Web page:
Targeted neuronal nitric oxide synthase transgene delivery into stellate neurons reverses impaired intracellular calcium transients in prehypertensive rats.
Li D., Nikiforova N., Lu C-J., Wannop K., McMenamin M., Lee C-W., Buckler KJ., Paterson DJ.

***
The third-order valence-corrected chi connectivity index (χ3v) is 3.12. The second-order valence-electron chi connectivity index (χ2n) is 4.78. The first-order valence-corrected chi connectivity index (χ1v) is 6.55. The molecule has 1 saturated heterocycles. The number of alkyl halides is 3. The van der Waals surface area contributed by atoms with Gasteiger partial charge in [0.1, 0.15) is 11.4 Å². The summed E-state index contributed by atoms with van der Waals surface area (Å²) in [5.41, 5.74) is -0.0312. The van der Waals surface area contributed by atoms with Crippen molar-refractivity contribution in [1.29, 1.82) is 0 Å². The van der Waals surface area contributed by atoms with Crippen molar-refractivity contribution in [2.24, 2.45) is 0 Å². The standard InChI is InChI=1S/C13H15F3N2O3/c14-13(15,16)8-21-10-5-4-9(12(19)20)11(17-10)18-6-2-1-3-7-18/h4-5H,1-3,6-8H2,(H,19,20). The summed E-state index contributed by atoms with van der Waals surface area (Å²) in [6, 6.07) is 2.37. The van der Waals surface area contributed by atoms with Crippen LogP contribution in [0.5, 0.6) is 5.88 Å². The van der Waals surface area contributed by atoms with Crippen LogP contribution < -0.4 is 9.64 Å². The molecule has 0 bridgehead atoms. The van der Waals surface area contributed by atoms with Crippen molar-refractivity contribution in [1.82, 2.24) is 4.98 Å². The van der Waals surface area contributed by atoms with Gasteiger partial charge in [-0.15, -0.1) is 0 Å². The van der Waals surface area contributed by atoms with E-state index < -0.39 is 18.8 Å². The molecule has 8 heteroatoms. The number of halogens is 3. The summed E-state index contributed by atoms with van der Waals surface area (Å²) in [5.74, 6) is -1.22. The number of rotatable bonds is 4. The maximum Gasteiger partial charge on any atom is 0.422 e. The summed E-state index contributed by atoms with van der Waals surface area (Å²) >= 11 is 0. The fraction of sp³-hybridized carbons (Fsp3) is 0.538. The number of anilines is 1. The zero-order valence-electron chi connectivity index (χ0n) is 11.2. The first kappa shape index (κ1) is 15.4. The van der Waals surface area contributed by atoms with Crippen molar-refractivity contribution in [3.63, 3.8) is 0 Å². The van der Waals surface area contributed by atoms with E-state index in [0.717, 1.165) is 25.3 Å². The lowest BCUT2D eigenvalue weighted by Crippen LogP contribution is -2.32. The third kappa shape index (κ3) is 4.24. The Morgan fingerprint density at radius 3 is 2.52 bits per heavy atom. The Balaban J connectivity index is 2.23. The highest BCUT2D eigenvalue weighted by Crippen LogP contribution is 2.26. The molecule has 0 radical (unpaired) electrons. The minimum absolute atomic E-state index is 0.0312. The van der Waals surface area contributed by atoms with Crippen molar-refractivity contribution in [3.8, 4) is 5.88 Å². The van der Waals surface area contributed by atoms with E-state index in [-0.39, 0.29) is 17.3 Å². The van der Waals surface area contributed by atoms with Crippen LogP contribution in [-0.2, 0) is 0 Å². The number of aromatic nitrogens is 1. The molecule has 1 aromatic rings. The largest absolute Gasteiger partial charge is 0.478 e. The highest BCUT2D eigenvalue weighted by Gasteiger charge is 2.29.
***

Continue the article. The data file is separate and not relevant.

Hypertension is associated with the early onset of cardiac sympathetic hyperresponsiveness and enhanced intracellular Ca(2+) concentration [Ca(2+)](i) in sympathetic neurons from both prehypertensive and hypertensive, spontaneously hypertensive rats (SHRs). Oxidative stress is a hallmark of hypertension, therefore, we tested the hypothesis that the inhibitory action of the nitric oxide-cGMP pathway on [Ca(2+)](i) transients is impaired in cardiac sympathetic neurons from the SHR. Stellate ganglia were isolated from young prehypertensive SHRs and age-matched normotensive Wistar-Kyoto rats. [Ca(2+)](i) was measured by ratiometric fluorescence imaging. Neurons from the prehypertensive SHR ganglia had a significantly higher depolarization evoked [Ca(2+)](i) transient that was also associated with decreased expression of neuronal nitric oxide synthase (nNOS), β1 subunit of soluble guanylate cyclase and cGMP when compared with the Wistar-Kyoto rat ganglia. Soluble guanylate cyclase inhibition or nNOS inhibition increased [Ca(2+)](i) in the Wistar-Kyoto rats but had no effect in SHR neurons. A nitric oxide donor decreased [Ca(2+)](i) in both sets of neurons, although this was markedly less in the SHR. A novel noradrenergic cell specific vector (Ad.PRSx8-nNOS/Cherry) or its control vector (Ad.PRSx8-Cherry) was expressed in sympathetic neurons. In the SHR, Ad.PRSx8-nNOS/Cherry-treated neurons had a significantly reduced peak [Ca(2+)](i) transient that was associated with increased tissue levels of nNOS protein and cGMP concentration compared with gene transfer of Ad.PRSx8-Cherry alone. nNOS inhibition significantly increased [Ca(2+)](i) after Ad.PRSx8-nNOS/Cherry expression. We conclude that artificial upregulation of stellate sympathetic nNOS via targeted gene transfer can directly attenuate intracellular Ca(2+) and may provide a novel method for decreasing enhanced cardiac sympathetic neurotransmission.